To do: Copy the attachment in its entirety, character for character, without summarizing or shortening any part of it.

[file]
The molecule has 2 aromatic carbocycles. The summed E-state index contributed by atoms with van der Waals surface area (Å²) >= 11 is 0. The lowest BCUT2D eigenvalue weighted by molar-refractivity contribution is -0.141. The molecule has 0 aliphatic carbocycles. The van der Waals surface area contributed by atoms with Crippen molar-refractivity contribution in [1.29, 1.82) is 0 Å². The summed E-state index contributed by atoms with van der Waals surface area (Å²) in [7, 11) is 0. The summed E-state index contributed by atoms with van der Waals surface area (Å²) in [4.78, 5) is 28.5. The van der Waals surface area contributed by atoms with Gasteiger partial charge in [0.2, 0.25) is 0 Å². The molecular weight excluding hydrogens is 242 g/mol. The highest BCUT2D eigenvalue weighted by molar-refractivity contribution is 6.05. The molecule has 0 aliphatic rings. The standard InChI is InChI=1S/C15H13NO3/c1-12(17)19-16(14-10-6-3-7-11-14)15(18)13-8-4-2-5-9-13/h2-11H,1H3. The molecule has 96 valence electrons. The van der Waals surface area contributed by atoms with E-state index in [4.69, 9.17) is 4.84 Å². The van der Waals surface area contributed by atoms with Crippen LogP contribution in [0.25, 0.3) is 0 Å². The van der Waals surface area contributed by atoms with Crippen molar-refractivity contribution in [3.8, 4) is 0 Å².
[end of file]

The molecule has 2 aromatic carbocycles. The summed E-state index contributed by atoms with van der Waals surface area (Å²) >= 11 is 0. The lowest BCUT2D eigenvalue weighted by molar-refractivity contribution is -0.141. The molecule has 0 aliphatic carbocycles. The van der Waals surface area contributed by atoms with Crippen molar-refractivity contribution in [1.29, 1.82) is 0 Å². The summed E-state index contributed by atoms with van der Waals surface area (Å²) in [7, 11) is 0. The summed E-state index contributed by atoms with van der Waals surface area (Å²) in [4.78, 5) is 28.5. The van der Waals surface area contributed by atoms with Gasteiger partial charge in [0.2, 0.25) is 0 Å². The molecular weight excluding hydrogens is 242 g/mol. The highest BCUT2D eigenvalue weighted by molar-refractivity contribution is 6.05. The molecule has 0 aliphatic rings. The standard InChI is InChI=1S/C15H13NO3/c1-12(17)19-16(14-10-6-3-7-11-14)15(18)13-8-4-2-5-9-13/h2-11H,1H3. The molecule has 96 valence electrons. The van der Waals surface area contributed by atoms with E-state index in [4.69, 9.17) is 4.84 Å². The van der Waals surface area contributed by atoms with Crippen LogP contribution in [0.25, 0.3) is 0 Å². The van der Waals surface area contributed by atoms with Crippen molar-refractivity contribution in [3.8, 4) is 0 Å².